My initial gut response was a bit flat. Reading the speech later it certainly reads a lot better than it was delivered. But then there may be a few reasons for that. I think it didn't make good use of his natural speaking style and flow. At times he seemed to be getting into a stride and then he had to change direction and tone suddenly.
Also I wonder if the sheer size of the crowd and bank of cameras in front of him was a little off putting. It certainly seems to have gotten to the chief justice and he only had to say 35 words. That might also have thrown Obama a little as his great moment of triumph (the swearing in) was not picture perfect for the ages. As a result the correct swearing in had to happen in a small room a day later with no crowd or TV coverage. If I was in his position I would have been hopping mad deep down inside. Lucky for the Chief Justice there aren't any more possible promotions.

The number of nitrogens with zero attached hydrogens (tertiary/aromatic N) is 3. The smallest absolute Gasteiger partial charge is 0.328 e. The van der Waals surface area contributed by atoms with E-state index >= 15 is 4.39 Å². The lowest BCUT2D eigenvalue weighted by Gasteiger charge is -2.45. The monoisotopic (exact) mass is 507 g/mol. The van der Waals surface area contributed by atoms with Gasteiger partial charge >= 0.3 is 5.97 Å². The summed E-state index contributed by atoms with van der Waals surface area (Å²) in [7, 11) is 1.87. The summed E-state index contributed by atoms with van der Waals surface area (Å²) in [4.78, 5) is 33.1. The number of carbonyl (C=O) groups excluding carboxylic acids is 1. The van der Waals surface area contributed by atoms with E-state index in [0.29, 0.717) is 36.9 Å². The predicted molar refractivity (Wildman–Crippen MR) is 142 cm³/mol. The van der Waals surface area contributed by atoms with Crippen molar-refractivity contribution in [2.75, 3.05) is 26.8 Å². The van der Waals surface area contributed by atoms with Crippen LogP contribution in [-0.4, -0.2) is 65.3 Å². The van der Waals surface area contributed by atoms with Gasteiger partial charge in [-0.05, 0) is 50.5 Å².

Finally I think the message and tone of the speech was one of hard work to come. A speech in the style of his victory speech may not have conveyed the idea that he is now getting down to work. On balance it sent out the message he wanted and hasn't dominated the news cycle since allowing space for coverage of his first actions rather than first speech.
Did it set a benchmark in the public mind that all debaters will be judged against? Well hopefully it will remind people that both matter and manner are critical to a successful speech and shifting the emphasis from one to the other can be key to setting the tone and message.